In the years between marriage and the end of my lunch room lady career I had many interests and jobs. None of these jobs and interests earned me much money, but they afforded me the education I had never pursued with formal schooling. I played a lot of hookey as a girl and I spent the stolen hours in the metropolitan museum of art. I was in the museum so much that the guards assumed I belonged there. I always carried a pen and pad. The props I carried must have convinced them that I was doing a school project and belonged on the marble benches staring at the works of old Masters. When the weather was nice I spent time sailing on New York Harbor aboard the stately Staten Island Ferry . It only cost a nickel one way. Hence my love of people watching. Standing at the rail with the wind in my hair, who was better than me? Certainly not Rose on the bow of the Titanic.
When I was politely asked to leave Catholic High School in about my sophomore year I already had a good basic education. I entered Central Commercial in my junior year and learned the skills that would aid me in making a living, typing, filing and talking to people on the phone. Here was where I discovered my love of books. Central Commercial was a black board jungle type of school, but you could learn if you wanted to. I was in English class one day when this older very tired female teacher was trying to keep the class in some kind of order. She was failing at this. At one point near the end of the period she told us we were to do a book report. I felt so sorry as I witnessed her frustration at the chaos around her that I went up to her and asked if she could suggest a book for me. The women lit up and spent time choosing something. As it happened I read it and found that I loved it. It was a Sherlock Holmes novel. That woman changed my life. Thank you teach!!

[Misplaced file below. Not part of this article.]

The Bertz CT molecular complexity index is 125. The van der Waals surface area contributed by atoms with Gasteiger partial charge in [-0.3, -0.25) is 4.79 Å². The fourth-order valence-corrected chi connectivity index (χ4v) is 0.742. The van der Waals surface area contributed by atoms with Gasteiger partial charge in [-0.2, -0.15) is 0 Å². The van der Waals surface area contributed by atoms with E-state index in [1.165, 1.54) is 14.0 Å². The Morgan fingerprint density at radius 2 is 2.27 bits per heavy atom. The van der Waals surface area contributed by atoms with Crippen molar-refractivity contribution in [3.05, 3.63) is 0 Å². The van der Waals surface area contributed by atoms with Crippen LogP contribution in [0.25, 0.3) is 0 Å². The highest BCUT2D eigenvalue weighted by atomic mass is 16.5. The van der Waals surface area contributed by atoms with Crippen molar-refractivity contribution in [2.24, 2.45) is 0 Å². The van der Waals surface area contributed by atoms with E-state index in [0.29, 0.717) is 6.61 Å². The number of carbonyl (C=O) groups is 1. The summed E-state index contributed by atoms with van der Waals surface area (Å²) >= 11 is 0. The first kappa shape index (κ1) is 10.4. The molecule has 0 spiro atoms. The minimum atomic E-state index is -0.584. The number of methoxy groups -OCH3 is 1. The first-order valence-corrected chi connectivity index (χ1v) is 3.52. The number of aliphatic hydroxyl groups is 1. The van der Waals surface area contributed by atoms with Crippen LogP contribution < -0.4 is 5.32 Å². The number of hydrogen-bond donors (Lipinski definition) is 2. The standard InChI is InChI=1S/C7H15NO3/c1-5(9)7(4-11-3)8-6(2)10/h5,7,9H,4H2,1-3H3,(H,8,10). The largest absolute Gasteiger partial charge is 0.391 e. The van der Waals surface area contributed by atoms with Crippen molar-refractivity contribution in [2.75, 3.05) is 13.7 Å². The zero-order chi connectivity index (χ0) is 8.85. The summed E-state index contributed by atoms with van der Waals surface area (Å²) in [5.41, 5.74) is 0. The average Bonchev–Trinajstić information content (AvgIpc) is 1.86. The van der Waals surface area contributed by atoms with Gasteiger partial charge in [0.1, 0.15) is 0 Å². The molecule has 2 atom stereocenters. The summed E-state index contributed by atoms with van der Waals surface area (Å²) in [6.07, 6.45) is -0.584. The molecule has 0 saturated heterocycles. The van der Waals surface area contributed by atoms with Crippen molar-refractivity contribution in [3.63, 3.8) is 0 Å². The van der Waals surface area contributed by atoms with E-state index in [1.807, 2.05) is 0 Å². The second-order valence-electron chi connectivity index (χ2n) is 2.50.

Central Commercial was located on 42nd street between second and third avenue. What a place to go to high school. The heart of New York City. When the fire alarm would go off you walked down 42nd street to get away from the school. This was practice for a true emergency. If it happened to go off when you were in gym, you strutted down the street in your gym uniform with stockings attached to garters, gym socks and sneakers. No one ever bothered to take off their stockings and garters in gym class. It took too much time. You walked to the applause of young fireman and police who responded to the alarm. It was really fun.
This avant garde education made me truly street smart and able to think on my feet. Because Central Commercial was coed and multi racial, I learned that people were just like me no matter their color or religion. I was able to talk freely with everyone and for some reason no matter what gang or prejudice the young people carried I was never challenged and readily accepted in all the groups.